Let me tell you about my marvelous god
Let me tell you about my marvelous god, how he hides in the hexagons
of the bees, how the drought that wrings its leather hands
above the world is of his making, as well as the rain in the quiet minutes
that leave only thoughts of rain.
An atom is working and working, an atom is working in deepest
night, then bursting like the farthest star; it is far
smaller than a pinprick, far smaller than a zero and it has no
will, no will toward us.
This is why the heart has paced and paced,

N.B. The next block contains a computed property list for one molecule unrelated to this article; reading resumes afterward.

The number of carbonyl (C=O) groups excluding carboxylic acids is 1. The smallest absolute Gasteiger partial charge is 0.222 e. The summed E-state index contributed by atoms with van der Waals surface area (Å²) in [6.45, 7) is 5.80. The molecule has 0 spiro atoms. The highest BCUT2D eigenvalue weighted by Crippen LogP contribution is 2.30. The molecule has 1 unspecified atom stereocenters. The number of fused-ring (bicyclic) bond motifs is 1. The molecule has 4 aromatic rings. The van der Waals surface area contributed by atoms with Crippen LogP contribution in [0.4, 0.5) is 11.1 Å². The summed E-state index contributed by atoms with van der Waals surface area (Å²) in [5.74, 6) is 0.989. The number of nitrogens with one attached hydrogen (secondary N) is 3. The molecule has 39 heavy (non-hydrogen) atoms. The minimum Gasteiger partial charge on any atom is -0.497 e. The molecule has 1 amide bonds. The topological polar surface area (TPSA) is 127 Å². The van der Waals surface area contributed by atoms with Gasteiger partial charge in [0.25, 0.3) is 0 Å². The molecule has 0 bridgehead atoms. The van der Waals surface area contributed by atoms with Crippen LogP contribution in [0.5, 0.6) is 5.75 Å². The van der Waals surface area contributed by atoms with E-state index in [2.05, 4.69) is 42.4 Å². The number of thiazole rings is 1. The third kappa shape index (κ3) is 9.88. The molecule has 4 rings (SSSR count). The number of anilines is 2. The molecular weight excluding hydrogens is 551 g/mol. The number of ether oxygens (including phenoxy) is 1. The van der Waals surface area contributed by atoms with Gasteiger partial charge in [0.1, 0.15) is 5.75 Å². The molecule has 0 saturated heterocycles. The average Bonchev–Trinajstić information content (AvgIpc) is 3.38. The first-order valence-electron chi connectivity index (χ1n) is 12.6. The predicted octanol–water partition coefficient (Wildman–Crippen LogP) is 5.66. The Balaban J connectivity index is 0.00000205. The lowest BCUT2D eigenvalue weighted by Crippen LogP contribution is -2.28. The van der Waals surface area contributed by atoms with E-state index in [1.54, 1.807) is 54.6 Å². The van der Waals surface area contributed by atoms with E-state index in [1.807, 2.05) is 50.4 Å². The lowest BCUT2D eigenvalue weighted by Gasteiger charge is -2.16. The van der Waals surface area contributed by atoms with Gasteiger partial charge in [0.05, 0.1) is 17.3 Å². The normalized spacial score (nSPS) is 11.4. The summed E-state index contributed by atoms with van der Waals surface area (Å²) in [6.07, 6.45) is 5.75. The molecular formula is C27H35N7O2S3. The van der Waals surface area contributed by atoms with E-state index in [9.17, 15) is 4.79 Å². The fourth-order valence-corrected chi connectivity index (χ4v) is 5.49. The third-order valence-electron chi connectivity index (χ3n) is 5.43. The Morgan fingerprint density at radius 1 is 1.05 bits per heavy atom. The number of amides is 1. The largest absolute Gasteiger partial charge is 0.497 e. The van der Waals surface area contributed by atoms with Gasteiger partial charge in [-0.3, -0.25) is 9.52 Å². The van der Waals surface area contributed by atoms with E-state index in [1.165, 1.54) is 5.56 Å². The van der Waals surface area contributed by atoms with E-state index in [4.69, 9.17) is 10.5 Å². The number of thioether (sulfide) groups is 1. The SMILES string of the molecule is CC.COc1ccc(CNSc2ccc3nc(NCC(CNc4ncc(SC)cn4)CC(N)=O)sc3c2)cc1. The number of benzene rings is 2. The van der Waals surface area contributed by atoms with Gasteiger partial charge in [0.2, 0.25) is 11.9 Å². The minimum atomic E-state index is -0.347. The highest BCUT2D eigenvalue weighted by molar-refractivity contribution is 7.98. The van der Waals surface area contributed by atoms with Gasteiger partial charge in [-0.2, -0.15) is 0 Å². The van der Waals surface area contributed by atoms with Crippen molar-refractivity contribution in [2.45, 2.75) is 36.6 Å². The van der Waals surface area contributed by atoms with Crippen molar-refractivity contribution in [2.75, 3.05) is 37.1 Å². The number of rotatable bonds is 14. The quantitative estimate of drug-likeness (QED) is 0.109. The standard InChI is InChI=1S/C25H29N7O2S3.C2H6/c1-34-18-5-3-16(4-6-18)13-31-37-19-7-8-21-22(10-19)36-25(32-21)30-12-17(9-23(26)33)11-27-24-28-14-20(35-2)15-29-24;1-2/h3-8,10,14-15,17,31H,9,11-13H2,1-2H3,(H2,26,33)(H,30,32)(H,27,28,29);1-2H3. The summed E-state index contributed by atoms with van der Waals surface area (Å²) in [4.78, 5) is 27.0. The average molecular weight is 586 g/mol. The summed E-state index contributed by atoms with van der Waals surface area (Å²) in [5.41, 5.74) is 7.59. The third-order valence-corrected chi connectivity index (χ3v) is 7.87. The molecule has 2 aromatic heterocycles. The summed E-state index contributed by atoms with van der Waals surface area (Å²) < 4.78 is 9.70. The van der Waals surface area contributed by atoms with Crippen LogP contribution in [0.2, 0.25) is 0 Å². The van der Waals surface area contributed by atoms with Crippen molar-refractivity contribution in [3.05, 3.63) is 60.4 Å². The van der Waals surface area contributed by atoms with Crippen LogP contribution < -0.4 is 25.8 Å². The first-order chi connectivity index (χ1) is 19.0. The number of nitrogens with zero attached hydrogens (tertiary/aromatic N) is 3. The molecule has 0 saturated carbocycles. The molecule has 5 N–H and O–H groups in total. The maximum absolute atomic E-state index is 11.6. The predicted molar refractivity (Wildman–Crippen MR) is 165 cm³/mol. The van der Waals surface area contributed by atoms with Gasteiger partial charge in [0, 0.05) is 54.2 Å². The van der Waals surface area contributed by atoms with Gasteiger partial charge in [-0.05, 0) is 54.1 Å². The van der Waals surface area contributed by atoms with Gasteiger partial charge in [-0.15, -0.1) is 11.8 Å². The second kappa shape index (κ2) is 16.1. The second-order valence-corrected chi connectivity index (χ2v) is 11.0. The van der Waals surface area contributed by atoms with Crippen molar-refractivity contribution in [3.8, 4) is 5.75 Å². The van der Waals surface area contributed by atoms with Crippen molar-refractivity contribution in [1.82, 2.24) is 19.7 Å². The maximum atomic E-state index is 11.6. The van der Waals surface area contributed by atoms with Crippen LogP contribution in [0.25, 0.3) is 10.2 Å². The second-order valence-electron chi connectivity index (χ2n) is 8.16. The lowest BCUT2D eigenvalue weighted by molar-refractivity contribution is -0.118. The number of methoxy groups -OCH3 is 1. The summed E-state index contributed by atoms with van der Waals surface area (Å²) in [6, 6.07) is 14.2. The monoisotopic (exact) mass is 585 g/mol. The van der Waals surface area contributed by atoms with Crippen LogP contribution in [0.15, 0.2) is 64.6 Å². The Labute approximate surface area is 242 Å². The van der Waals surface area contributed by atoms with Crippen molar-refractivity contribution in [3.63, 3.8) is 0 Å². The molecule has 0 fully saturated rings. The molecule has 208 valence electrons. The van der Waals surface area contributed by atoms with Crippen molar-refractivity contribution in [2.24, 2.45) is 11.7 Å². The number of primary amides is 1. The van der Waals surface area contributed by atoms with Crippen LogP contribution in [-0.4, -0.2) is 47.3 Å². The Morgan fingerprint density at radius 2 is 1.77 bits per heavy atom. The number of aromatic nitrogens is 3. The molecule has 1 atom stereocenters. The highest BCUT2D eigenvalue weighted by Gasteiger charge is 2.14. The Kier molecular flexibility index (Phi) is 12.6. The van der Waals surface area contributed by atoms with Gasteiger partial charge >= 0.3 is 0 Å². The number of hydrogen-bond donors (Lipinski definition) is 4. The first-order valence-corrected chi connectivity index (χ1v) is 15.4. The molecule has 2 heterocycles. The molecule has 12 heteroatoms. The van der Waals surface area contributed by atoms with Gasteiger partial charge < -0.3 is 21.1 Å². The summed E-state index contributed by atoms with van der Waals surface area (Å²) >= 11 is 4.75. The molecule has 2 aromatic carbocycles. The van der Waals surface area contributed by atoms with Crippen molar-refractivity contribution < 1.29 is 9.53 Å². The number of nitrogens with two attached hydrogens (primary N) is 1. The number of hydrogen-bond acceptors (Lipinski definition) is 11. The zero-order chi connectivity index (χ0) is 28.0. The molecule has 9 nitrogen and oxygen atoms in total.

will pace and pace across the field where yarrow
was and now is dust. A leaf catches
in a bone. The burrow’s shut by a tumbled clod
and the roots, upturned, are hot to the touch.
How my god is a feathered and whirling thing; you will singe your arm
when you pluck him from the air,
when you pluck him from that sky
where grieving swirls, and you will burn again
throwing him back.
by Susan Stewart
(University of Chicago Press, 2003)